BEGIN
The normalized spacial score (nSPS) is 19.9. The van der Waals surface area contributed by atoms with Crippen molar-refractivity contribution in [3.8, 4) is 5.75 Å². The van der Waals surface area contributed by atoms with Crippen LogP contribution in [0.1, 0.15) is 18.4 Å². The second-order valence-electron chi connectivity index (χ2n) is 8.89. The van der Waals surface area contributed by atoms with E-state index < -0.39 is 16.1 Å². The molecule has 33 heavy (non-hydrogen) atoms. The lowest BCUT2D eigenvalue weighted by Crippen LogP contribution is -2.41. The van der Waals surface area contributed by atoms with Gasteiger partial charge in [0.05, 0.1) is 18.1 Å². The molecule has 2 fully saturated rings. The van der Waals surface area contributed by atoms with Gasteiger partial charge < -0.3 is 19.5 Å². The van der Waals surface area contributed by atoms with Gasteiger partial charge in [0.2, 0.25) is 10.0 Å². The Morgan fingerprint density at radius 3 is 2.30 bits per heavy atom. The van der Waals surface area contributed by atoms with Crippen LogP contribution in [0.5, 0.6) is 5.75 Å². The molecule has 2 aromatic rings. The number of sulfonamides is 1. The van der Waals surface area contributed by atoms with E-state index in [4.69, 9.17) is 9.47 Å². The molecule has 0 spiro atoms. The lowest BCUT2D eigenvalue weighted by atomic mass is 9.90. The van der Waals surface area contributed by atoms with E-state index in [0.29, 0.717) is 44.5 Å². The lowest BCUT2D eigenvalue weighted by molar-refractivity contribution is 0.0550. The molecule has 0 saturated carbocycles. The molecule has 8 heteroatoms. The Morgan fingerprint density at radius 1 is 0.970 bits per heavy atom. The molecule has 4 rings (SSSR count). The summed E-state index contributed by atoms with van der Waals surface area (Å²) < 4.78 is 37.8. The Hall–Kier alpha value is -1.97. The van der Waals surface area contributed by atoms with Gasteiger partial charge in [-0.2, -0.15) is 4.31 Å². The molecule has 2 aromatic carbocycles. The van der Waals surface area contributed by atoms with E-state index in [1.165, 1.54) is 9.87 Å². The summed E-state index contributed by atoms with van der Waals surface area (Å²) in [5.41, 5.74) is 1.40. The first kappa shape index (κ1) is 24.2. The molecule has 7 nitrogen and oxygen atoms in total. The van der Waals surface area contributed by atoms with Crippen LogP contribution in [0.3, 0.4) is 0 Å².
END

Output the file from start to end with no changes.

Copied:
The normalized spacial score (nSPS) is 19.9. The van der Waals surface area contributed by atoms with Crippen molar-refractivity contribution in [3.8, 4) is 5.75 Å². The van der Waals surface area contributed by atoms with Crippen LogP contribution in [0.1, 0.15) is 18.4 Å². The second-order valence-electron chi connectivity index (χ2n) is 8.89. The van der Waals surface area contributed by atoms with E-state index < -0.39 is 16.1 Å². The molecule has 33 heavy (non-hydrogen) atoms. The lowest BCUT2D eigenvalue weighted by Crippen LogP contribution is -2.41. The van der Waals surface area contributed by atoms with Gasteiger partial charge in [0.05, 0.1) is 18.1 Å². The molecule has 2 fully saturated rings. The van der Waals surface area contributed by atoms with Gasteiger partial charge < -0.3 is 19.5 Å². The van der Waals surface area contributed by atoms with Gasteiger partial charge in [0.2, 0.25) is 10.0 Å². The Morgan fingerprint density at radius 3 is 2.30 bits per heavy atom. The van der Waals surface area contributed by atoms with Crippen LogP contribution in [0.5, 0.6) is 5.75 Å². The molecule has 2 aromatic rings. The number of sulfonamides is 1. The van der Waals surface area contributed by atoms with E-state index in [4.69, 9.17) is 9.47 Å². The molecule has 0 spiro atoms. The lowest BCUT2D eigenvalue weighted by atomic mass is 9.90. The van der Waals surface area contributed by atoms with E-state index in [0.29, 0.717) is 44.5 Å². The lowest BCUT2D eigenvalue weighted by molar-refractivity contribution is 0.0550. The molecule has 0 saturated carbocycles. The molecule has 8 heteroatoms. The Morgan fingerprint density at radius 1 is 0.970 bits per heavy atom. The molecule has 4 rings (SSSR count). The summed E-state index contributed by atoms with van der Waals surface area (Å²) < 4.78 is 37.8. The Hall–Kier alpha value is -1.97. The van der Waals surface area contributed by atoms with Gasteiger partial charge in [-0.2, -0.15) is 4.31 Å². The molecule has 2 aromatic carbocycles. The van der Waals surface area contributed by atoms with E-state index in [1.165, 1.54) is 9.87 Å². The summed E-state index contributed by atoms with van der Waals surface area (Å²) in [5.41, 5.74) is 1.40. The first kappa shape index (κ1) is 24.2. The molecule has 7 nitrogen and oxygen atoms in total. The van der Waals surface area contributed by atoms with Crippen LogP contribution in [0.3, 0.4) is 0 Å².